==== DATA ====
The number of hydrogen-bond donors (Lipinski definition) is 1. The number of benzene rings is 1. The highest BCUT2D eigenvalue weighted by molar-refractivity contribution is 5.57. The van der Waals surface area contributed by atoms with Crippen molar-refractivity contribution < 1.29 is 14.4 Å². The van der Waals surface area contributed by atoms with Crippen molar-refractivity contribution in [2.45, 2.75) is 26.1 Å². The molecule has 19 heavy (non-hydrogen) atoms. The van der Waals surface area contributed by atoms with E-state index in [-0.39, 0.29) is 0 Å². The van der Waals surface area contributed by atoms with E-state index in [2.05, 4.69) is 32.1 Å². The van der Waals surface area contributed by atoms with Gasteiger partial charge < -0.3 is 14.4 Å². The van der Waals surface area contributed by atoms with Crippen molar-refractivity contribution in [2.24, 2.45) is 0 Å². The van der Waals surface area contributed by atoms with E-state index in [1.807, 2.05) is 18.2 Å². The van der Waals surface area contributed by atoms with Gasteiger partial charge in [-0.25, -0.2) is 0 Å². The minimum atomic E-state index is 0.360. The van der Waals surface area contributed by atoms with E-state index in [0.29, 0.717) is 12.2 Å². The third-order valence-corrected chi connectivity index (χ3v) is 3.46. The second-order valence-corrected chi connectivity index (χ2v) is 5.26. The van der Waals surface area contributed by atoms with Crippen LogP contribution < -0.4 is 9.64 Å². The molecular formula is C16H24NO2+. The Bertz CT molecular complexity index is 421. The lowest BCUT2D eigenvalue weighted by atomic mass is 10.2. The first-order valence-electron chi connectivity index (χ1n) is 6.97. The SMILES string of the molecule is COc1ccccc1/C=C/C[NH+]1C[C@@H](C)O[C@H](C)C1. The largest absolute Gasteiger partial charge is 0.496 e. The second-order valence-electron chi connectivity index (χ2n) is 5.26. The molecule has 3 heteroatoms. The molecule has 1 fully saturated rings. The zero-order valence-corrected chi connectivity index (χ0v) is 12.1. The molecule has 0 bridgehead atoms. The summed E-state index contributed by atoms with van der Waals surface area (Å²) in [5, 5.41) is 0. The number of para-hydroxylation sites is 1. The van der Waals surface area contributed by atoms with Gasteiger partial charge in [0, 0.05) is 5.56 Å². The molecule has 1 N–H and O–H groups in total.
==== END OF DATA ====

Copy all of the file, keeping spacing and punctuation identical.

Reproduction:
The number of hydrogen-bond donors (Lipinski definition) is 1. The number of benzene rings is 1. The highest BCUT2D eigenvalue weighted by molar-refractivity contribution is 5.57. The van der Waals surface area contributed by atoms with Crippen molar-refractivity contribution < 1.29 is 14.4 Å². The van der Waals surface area contributed by atoms with Crippen molar-refractivity contribution in [2.45, 2.75) is 26.1 Å². The molecule has 19 heavy (non-hydrogen) atoms. The van der Waals surface area contributed by atoms with E-state index in [-0.39, 0.29) is 0 Å². The van der Waals surface area contributed by atoms with E-state index in [2.05, 4.69) is 32.1 Å². The van der Waals surface area contributed by atoms with Gasteiger partial charge < -0.3 is 14.4 Å². The van der Waals surface area contributed by atoms with Crippen molar-refractivity contribution in [2.24, 2.45) is 0 Å². The van der Waals surface area contributed by atoms with E-state index in [1.807, 2.05) is 18.2 Å². The van der Waals surface area contributed by atoms with Gasteiger partial charge in [-0.25, -0.2) is 0 Å². The minimum atomic E-state index is 0.360. The van der Waals surface area contributed by atoms with E-state index in [0.29, 0.717) is 12.2 Å². The third-order valence-corrected chi connectivity index (χ3v) is 3.46. The second-order valence-corrected chi connectivity index (χ2v) is 5.26. The van der Waals surface area contributed by atoms with Crippen LogP contribution < -0.4 is 9.64 Å². The molecular formula is C16H24NO2+. The Bertz CT molecular complexity index is 421. The lowest BCUT2D eigenvalue weighted by atomic mass is 10.2. The first-order valence-electron chi connectivity index (χ1n) is 6.97. The SMILES string of the molecule is COc1ccccc1/C=C/C[NH+]1C[C@@H](C)O[C@H](C)C1. The largest absolute Gasteiger partial charge is 0.496 e. The second-order valence-electron chi connectivity index (χ2n) is 5.26. The molecule has 3 heteroatoms. The molecule has 1 fully saturated rings. The zero-order valence-corrected chi connectivity index (χ0v) is 12.1. The molecule has 0 bridgehead atoms. The summed E-state index contributed by atoms with van der Waals surface area (Å²) in [5, 5.41) is 0. The number of para-hydroxylation sites is 1. The van der Waals surface area contributed by atoms with Gasteiger partial charge in [0, 0.05) is 5.56 Å². The molecule has 1 N–H and O–H groups in total.